• Field Education at Pittsburgh Theological Seminary lies at the confluence of students, seminary, and ministry sites. It is where students develop ministry skills, practice theological reflection, discern their call, and are mentored into ministry. 
  • It is where congregations and other organizations come alongside a seminarian with welcome, feedback, support, discernment, and an invitation into mutual ministry. 
  • It is where faculty and staff bring theological traditions and theories to bear upon the practices of ministry for the sake of the church and the world.

This work of exploration, integration and collaboration brings the Seminary curriculum and faculty, the seminarians, and the supervisors and their sites together for an intentionally creative, sometimes challenging, and predictably unpredictable time of learning, reflection, and growth. 

The Role of the Field Education in a Student’s Experience

A carefully planned and faithfully executed Field Education experience fulfills the Seminary's mission to “equip people for ministries familiar and yet to unfold and communities present and yet to be gathered.”

The scholarship and intellectual inquiry of the classroom is joined with the prayer and worship, witness, reconciliation, justice, evangelism, and service that students observe and engage in at their site.

Through relationships, tasks, projects, and events, students gain hands-on experiences of participating in God’s ongoing mission in the world. Their understanding of the community of Christ is deepened and enlarged as they work side by side and reflect theologically with supervisors, peers, and others in ministries. They are resourced practically, skillfully, formationally, and theologically for the ministries awaiting them in the complex realities of the world that God loves.

The Role of the Field Education in a Congregation’s Experience

When a congregation, agency, organization, or campus hosts a Field Education experience, the community puts flesh and bones, faces and stories, on their commitment to raising up the next generation of leaders. By offering to be a site of learning, they become a part of the Pittsburgh Theological Seminary community. They serve as a laboratory of sorts for ideas and practices that may still be unfolding but at the same time as a bearer of time-tested wisdom and tradition. By receiving a seminarian, whether someone known or previously unknown to their community, they have a chance to shape an individual’s journey in ministry. They also have occasion to reflect anew on their mission and their common life and work, thus finding themselves renewed and resourced as well.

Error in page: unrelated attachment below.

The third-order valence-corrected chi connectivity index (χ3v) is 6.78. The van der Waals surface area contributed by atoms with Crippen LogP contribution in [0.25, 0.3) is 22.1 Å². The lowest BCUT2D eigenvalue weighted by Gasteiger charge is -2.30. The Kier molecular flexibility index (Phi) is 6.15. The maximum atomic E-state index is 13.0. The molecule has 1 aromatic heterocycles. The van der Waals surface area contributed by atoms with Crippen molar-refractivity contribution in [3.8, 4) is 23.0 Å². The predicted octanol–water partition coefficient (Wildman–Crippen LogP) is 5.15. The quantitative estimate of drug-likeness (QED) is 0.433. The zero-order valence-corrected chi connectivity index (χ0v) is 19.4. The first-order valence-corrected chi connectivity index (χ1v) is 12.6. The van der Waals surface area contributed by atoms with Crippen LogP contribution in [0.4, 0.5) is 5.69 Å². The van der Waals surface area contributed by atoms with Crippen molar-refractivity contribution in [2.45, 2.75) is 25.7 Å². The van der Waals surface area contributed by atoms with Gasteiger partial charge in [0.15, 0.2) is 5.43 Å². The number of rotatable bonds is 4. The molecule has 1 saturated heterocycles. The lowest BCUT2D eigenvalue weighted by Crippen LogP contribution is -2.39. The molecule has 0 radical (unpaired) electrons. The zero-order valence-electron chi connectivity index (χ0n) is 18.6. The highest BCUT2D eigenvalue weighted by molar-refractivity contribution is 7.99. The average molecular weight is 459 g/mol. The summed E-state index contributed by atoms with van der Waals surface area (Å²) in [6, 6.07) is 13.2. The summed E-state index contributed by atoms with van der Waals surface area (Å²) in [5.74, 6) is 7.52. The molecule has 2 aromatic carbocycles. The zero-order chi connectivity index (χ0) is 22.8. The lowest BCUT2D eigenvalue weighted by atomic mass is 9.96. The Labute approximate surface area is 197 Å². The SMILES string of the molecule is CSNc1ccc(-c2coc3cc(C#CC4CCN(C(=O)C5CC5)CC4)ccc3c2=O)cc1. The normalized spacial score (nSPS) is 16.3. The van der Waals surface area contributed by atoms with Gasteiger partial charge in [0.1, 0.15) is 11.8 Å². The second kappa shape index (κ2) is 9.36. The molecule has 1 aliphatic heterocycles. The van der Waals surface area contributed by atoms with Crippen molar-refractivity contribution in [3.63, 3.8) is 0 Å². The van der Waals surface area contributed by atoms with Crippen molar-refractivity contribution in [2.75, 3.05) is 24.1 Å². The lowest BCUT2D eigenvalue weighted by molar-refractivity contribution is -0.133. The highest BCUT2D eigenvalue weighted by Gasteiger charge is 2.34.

The Role of the Field Education Office

The staff of the Field Education Office is eager to explore new placement opportunities through which students may best fulfill their vocational and educational needs and through which creative and engaging supervisors and placement sites may offer their gifts in the formation of ministerial excellence for the Church and the world. We will:

  • assess placement opportunities for breadth of experience and opportunities offered;
  • coordinate the placement and evaluation processes;
  • evaluate learning covenants and evaluations in light of established learning goals; and
  • provide resources, guidance, and training for students and supervisors.


Contact Field Education

Barbara Blodgett 
Associate Dean of Academic Programs, Assessment, and Field Education

Holly A. McKelvey
Administrative Assistant for Academic Support